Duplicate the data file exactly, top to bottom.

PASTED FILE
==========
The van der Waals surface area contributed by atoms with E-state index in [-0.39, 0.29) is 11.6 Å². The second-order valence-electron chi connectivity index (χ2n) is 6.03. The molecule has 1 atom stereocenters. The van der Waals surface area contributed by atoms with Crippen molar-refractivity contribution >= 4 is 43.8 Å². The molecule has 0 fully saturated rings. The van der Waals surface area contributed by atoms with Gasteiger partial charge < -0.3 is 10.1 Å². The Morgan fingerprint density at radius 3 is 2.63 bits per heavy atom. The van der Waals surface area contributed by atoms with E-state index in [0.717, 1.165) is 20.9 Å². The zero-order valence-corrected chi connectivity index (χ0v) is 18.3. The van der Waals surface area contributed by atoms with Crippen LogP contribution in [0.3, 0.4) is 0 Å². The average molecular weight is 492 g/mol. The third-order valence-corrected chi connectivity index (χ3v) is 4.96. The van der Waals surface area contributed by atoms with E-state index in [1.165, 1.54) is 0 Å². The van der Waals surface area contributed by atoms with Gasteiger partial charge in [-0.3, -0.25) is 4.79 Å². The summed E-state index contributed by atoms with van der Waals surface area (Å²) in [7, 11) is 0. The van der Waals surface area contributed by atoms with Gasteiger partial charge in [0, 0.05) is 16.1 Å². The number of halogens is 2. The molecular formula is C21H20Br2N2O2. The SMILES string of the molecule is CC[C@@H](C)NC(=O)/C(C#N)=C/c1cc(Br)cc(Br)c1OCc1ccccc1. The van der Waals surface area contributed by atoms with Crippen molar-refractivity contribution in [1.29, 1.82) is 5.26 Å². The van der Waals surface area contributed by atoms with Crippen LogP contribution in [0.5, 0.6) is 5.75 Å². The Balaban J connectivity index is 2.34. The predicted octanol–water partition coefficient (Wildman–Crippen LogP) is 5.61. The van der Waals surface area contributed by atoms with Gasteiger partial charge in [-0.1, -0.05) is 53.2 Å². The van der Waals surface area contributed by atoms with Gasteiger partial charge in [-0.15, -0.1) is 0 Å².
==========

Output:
The van der Waals surface area contributed by atoms with E-state index in [-0.39, 0.29) is 11.6 Å². The second-order valence-electron chi connectivity index (χ2n) is 6.03. The molecule has 1 atom stereocenters. The van der Waals surface area contributed by atoms with Crippen molar-refractivity contribution >= 4 is 43.8 Å². The molecule has 0 fully saturated rings. The van der Waals surface area contributed by atoms with Gasteiger partial charge < -0.3 is 10.1 Å². The Morgan fingerprint density at radius 3 is 2.63 bits per heavy atom. The van der Waals surface area contributed by atoms with E-state index in [0.717, 1.165) is 20.9 Å². The zero-order valence-corrected chi connectivity index (χ0v) is 18.3. The van der Waals surface area contributed by atoms with Crippen LogP contribution in [0.3, 0.4) is 0 Å². The average molecular weight is 492 g/mol. The third-order valence-corrected chi connectivity index (χ3v) is 4.96. The van der Waals surface area contributed by atoms with E-state index in [1.165, 1.54) is 0 Å². The van der Waals surface area contributed by atoms with Gasteiger partial charge in [-0.3, -0.25) is 4.79 Å². The summed E-state index contributed by atoms with van der Waals surface area (Å²) in [7, 11) is 0. The van der Waals surface area contributed by atoms with Gasteiger partial charge in [0, 0.05) is 16.1 Å². The number of halogens is 2. The molecular formula is C21H20Br2N2O2. The SMILES string of the molecule is CC[C@@H](C)NC(=O)/C(C#N)=C/c1cc(Br)cc(Br)c1OCc1ccccc1. The van der Waals surface area contributed by atoms with Crippen molar-refractivity contribution in [1.29, 1.82) is 5.26 Å². The van der Waals surface area contributed by atoms with Crippen LogP contribution in [0.5, 0.6) is 5.75 Å². The Balaban J connectivity index is 2.34. The predicted octanol–water partition coefficient (Wildman–Crippen LogP) is 5.61. The van der Waals surface area contributed by atoms with Gasteiger partial charge in [-0.1, -0.05) is 53.2 Å². The van der Waals surface area contributed by atoms with Gasteiger partial charge in [-0.15, -0.1) is 0 Å².